Medieval Times workers vote to form first union in company’s history

Staff have long complained of low pay and safety issues being ignored

Richard Hall
Friday 15 July 2022 23:41 BST
A knight of the Medieval Times Dinner and Tournament
A knight of the Medieval Times Dinner and Tournament (Medieval Times Dinner & Tournament/YouTube)

Performers at Medieval Times Dinner and Tournament in New Jersey have voted to form the first union in the company’s 40-year history.

The knights, squires, stunt performers and stable hands who together produce the nightly show at the Medieval-themed theatre and restaurant took part in the vote at the Lyndhurst location’s castle tower on Friday evening. A total of 26 staff voted in favour of joining the American Guild of Variety Artists (AGVA), and 11 against.

The union drive was launched by staff following years of failed efforts to address low pay, staffing and safety issues with management. It succeeded despite a weeks-long campaign by the company to dissuade employees from voting in favour.

“There is a lot of work to do, but I’m confident we’re going to make this environment much better,” Antony Sanchez, a knight who has worked at Medieval Times in Lyndhurst for nearly eight years, told The Independent after the vote.

The Medieval Times Performers United union thanked the public for an “outpouring of support” in a statement.

“We look forward to working with management to create a fairer, safer, and more enjoyable Medieval Times. Together, we will build a workplace that allows us to thrive while doing the work we love,” the statement said.

The effort at Medieval Times in New Jersey comes amid a wave of unionisation drives across the country, fuelled by a shift in how people view their relationship with their employers as a result of the pandemic. Union petitions increased by 69 per cent in the first half of this year, the most of any year since 2015.

Staff at both Starbucks and the country’s second-largest employer, Amazon, unionised for the first time this year. President Joe Biden has lent his backing to both efforts and to worker organising in general, declaring himself the “most pro-union president in the history of the United States.” Meanwhile, public approval of labour unions is at its highest level since the 1960s.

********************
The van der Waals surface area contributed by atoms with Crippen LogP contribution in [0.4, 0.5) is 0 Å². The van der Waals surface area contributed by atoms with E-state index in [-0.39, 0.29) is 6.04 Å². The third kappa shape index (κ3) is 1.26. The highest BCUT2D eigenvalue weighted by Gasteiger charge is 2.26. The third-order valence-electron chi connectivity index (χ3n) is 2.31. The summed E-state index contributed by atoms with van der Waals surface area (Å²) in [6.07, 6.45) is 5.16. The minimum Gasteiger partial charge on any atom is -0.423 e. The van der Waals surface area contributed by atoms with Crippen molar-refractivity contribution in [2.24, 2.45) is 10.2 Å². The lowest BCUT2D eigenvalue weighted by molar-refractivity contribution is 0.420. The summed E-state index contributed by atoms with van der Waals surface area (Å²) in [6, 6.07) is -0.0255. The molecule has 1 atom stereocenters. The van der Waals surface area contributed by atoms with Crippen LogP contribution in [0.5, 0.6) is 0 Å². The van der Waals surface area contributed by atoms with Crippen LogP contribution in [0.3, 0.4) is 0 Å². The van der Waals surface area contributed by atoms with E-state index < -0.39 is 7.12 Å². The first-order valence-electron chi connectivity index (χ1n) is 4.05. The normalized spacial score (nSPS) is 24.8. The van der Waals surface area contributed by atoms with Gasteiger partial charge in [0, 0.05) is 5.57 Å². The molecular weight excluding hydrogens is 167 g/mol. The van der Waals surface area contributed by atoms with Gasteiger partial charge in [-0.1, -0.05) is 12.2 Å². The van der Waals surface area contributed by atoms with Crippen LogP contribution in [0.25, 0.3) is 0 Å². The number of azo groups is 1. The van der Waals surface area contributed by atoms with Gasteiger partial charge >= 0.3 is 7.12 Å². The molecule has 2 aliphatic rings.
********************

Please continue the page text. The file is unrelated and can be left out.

Before the vote, staff at Medieval Times told The Independent that the company ignored their concerns about safety and requests for better pay, frequently giving them the impression that they are replaceable. Complaints that customers were harassing and allegedly sexually assaulting staff during parts of the show were not taken seriously by the company, they said.

“We tried tackling the harassment and the sexual assault issues with suggestions,” Zaire Wood told The Independent ahead of the vote. Wood has worked at Medieval Times for four years — first as a squire and today as a knight.

“At least once a month a drunk guest could get too comfortable and be confronted but not escorted out. We felt the consequences didn’t match the crime,” he said. “There was no way to communicate [these concerns] without being made to feel uncomfortable. This was a situation where staff would not feel like they would be looked after.”

A job at Medieval Times comes with a certain amount of prestige, and even local fame, which makes them sought after. Some knights have even found viral fame on TikTok. But staff say the company has taken advantage of their passion for the job, and used that prestige as an argument against raising salaries. Concerns about crowd control became more salient during the pandemic, when staff had to be worried about getting sick in addition to everything else. Inadequate staffing has made staff feel overworked and burned out, something they say imperils their safety both in the arena and in the stables.

Founded in 1983, Medieval Times employs more than 2,000 people at nine locations across the US. On a typical night, customers don paper crowns as they take their seats in a huge arena to watch a choreographed live action show in which knights battle knights with swords and lances. The show cast are both actors and stunt people, performing ambitious leaps and acrobatics. The storylines change every 4-5 years, and the current show, which has been running since 2017, is about a Queen and a misogynistic villainous knight.

During the show, the crowd feasts on Medieval-themed food such as roasted chicken and corn, without utensils — to be historically accurate ( although the company also offers “an array of meal options for those who are vegan, vegetarian or gluten-free, as commanded by the Queen”).

Medieval Times was been accused by staff of engaging in union busting in response to the drive. The company hired a “labour consultant” who represents companies that want to avoid unionisation efforts. Staff said the consultant has described himself as a “labour educator” and approached them hoping to change their minds. He is being paid $3200 per day plus expenses for his troubles, according to a document seen by The Independent— a sum of money that further angered Medieval Times staff who have repeatedly had requests for better pay refused.

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